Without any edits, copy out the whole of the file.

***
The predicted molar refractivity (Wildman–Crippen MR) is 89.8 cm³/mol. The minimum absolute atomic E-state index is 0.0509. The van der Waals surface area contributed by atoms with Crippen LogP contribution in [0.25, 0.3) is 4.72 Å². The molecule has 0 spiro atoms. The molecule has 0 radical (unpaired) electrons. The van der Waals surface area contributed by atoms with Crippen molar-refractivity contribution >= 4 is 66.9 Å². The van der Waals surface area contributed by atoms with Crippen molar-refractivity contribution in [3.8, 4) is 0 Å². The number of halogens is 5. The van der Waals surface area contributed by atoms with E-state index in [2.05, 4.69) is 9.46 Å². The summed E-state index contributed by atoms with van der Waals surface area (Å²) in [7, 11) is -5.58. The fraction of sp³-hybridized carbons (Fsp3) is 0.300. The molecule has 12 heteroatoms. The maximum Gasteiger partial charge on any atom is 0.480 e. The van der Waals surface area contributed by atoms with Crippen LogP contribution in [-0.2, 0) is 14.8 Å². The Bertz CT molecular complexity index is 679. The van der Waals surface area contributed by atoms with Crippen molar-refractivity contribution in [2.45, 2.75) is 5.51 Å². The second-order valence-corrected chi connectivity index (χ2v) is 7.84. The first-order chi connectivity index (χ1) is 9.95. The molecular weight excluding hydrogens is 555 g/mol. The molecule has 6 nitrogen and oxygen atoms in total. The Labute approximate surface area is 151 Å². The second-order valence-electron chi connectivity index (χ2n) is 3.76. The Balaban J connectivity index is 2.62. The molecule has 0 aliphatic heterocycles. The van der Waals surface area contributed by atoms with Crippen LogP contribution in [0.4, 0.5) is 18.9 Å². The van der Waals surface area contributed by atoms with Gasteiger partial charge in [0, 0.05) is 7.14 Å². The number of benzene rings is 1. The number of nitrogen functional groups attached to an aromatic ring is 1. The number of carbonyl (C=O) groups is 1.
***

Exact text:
The predicted molar refractivity (Wildman–Crippen MR) is 89.8 cm³/mol. The minimum absolute atomic E-state index is 0.0509. The van der Waals surface area contributed by atoms with Crippen LogP contribution in [0.25, 0.3) is 4.72 Å². The molecule has 0 spiro atoms. The molecule has 0 radical (unpaired) electrons. The van der Waals surface area contributed by atoms with Crippen molar-refractivity contribution >= 4 is 66.9 Å². The van der Waals surface area contributed by atoms with Crippen molar-refractivity contribution in [3.8, 4) is 0 Å². The number of halogens is 5. The van der Waals surface area contributed by atoms with E-state index in [2.05, 4.69) is 9.46 Å². The summed E-state index contributed by atoms with van der Waals surface area (Å²) in [7, 11) is -5.58. The fraction of sp³-hybridized carbons (Fsp3) is 0.300. The molecule has 12 heteroatoms. The maximum Gasteiger partial charge on any atom is 0.480 e. The van der Waals surface area contributed by atoms with Crippen LogP contribution in [-0.2, 0) is 14.8 Å². The Bertz CT molecular complexity index is 679. The van der Waals surface area contributed by atoms with Crippen molar-refractivity contribution in [2.45, 2.75) is 5.51 Å². The second-order valence-corrected chi connectivity index (χ2v) is 7.84. The first-order chi connectivity index (χ1) is 9.95. The molecular weight excluding hydrogens is 555 g/mol. The molecule has 6 nitrogen and oxygen atoms in total. The Labute approximate surface area is 151 Å². The second-order valence-electron chi connectivity index (χ2n) is 3.76. The Balaban J connectivity index is 2.62. The molecule has 0 aliphatic heterocycles. The van der Waals surface area contributed by atoms with Crippen LogP contribution in [0.4, 0.5) is 18.9 Å². The van der Waals surface area contributed by atoms with Gasteiger partial charge in [0, 0.05) is 7.14 Å². The number of benzene rings is 1. The number of nitrogen functional groups attached to an aromatic ring is 1. The number of carbonyl (C=O) groups is 1.